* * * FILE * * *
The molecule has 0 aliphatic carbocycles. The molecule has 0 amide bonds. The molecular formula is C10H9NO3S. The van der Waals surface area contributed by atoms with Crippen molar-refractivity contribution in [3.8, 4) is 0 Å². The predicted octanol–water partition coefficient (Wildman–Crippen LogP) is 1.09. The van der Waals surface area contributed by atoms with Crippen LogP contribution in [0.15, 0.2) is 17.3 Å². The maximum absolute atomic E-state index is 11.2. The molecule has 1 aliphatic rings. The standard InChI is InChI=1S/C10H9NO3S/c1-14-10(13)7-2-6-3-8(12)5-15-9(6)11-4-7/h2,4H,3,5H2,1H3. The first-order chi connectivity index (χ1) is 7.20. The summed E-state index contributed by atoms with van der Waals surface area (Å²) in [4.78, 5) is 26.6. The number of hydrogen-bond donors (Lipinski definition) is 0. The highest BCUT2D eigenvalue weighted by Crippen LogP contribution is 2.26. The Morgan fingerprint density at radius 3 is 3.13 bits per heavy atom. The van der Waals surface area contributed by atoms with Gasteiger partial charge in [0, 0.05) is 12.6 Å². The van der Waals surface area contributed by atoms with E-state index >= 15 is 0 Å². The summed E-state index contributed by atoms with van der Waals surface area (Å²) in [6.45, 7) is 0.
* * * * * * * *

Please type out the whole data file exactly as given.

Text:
The molecule has 0 aliphatic carbocycles. The molecule has 0 amide bonds. The molecular formula is C10H9NO3S. The van der Waals surface area contributed by atoms with Crippen molar-refractivity contribution in [3.8, 4) is 0 Å². The predicted octanol–water partition coefficient (Wildman–Crippen LogP) is 1.09. The van der Waals surface area contributed by atoms with Crippen LogP contribution in [0.15, 0.2) is 17.3 Å². The maximum absolute atomic E-state index is 11.2. The molecule has 1 aliphatic rings. The standard InChI is InChI=1S/C10H9NO3S/c1-14-10(13)7-2-6-3-8(12)5-15-9(6)11-4-7/h2,4H,3,5H2,1H3. The first-order chi connectivity index (χ1) is 7.20. The summed E-state index contributed by atoms with van der Waals surface area (Å²) in [4.78, 5) is 26.6. The number of hydrogen-bond donors (Lipinski definition) is 0. The highest BCUT2D eigenvalue weighted by Crippen LogP contribution is 2.26. The Morgan fingerprint density at radius 3 is 3.13 bits per heavy atom. The van der Waals surface area contributed by atoms with Gasteiger partial charge in [0, 0.05) is 12.6 Å². The van der Waals surface area contributed by atoms with E-state index >= 15 is 0 Å². The summed E-state index contributed by atoms with van der Waals surface area (Å²) in [6.45, 7) is 0.